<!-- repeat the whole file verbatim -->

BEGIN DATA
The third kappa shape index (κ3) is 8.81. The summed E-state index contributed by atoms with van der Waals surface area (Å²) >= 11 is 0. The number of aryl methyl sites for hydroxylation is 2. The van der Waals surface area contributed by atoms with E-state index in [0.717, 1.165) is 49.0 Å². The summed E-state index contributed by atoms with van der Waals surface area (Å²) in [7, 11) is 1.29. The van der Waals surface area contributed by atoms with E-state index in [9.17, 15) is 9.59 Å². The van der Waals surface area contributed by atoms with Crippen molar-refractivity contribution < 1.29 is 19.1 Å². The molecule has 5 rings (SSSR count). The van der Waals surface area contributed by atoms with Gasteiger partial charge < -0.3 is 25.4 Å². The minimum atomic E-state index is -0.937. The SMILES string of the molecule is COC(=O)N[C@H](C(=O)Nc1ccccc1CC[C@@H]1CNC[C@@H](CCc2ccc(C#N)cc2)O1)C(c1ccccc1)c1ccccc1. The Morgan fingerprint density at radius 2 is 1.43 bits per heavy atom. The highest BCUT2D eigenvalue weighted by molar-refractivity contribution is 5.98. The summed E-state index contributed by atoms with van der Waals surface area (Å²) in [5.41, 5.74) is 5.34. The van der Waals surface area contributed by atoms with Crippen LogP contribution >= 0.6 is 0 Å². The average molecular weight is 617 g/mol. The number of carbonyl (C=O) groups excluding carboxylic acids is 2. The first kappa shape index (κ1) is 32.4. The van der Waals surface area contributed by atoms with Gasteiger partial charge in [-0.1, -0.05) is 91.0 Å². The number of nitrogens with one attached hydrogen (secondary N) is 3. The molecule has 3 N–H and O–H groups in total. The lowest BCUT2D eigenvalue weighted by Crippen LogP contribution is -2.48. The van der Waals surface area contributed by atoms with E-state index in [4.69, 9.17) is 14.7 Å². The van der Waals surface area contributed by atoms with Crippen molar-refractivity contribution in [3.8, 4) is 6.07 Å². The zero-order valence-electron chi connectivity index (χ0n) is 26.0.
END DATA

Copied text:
The third kappa shape index (κ3) is 8.81. The summed E-state index contributed by atoms with van der Waals surface area (Å²) >= 11 is 0. The number of aryl methyl sites for hydroxylation is 2. The van der Waals surface area contributed by atoms with E-state index in [0.717, 1.165) is 49.0 Å². The summed E-state index contributed by atoms with van der Waals surface area (Å²) in [7, 11) is 1.29. The van der Waals surface area contributed by atoms with E-state index in [9.17, 15) is 9.59 Å². The van der Waals surface area contributed by atoms with Crippen molar-refractivity contribution < 1.29 is 19.1 Å². The molecule has 5 rings (SSSR count). The van der Waals surface area contributed by atoms with Gasteiger partial charge < -0.3 is 25.4 Å². The minimum atomic E-state index is -0.937. The SMILES string of the molecule is COC(=O)N[C@H](C(=O)Nc1ccccc1CC[C@@H]1CNC[C@@H](CCc2ccc(C#N)cc2)O1)C(c1ccccc1)c1ccccc1. The Morgan fingerprint density at radius 2 is 1.43 bits per heavy atom. The highest BCUT2D eigenvalue weighted by molar-refractivity contribution is 5.98. The summed E-state index contributed by atoms with van der Waals surface area (Å²) in [5.41, 5.74) is 5.34. The van der Waals surface area contributed by atoms with Crippen LogP contribution >= 0.6 is 0 Å². The average molecular weight is 617 g/mol. The number of carbonyl (C=O) groups excluding carboxylic acids is 2. The first kappa shape index (κ1) is 32.4. The van der Waals surface area contributed by atoms with Gasteiger partial charge in [-0.1, -0.05) is 91.0 Å². The number of nitrogens with one attached hydrogen (secondary N) is 3. The molecule has 3 N–H and O–H groups in total. The lowest BCUT2D eigenvalue weighted by Crippen LogP contribution is -2.48. The van der Waals surface area contributed by atoms with E-state index in [4.69, 9.17) is 14.7 Å². The van der Waals surface area contributed by atoms with Crippen molar-refractivity contribution in [3.8, 4) is 6.07 Å². The zero-order valence-electron chi connectivity index (χ0n) is 26.0.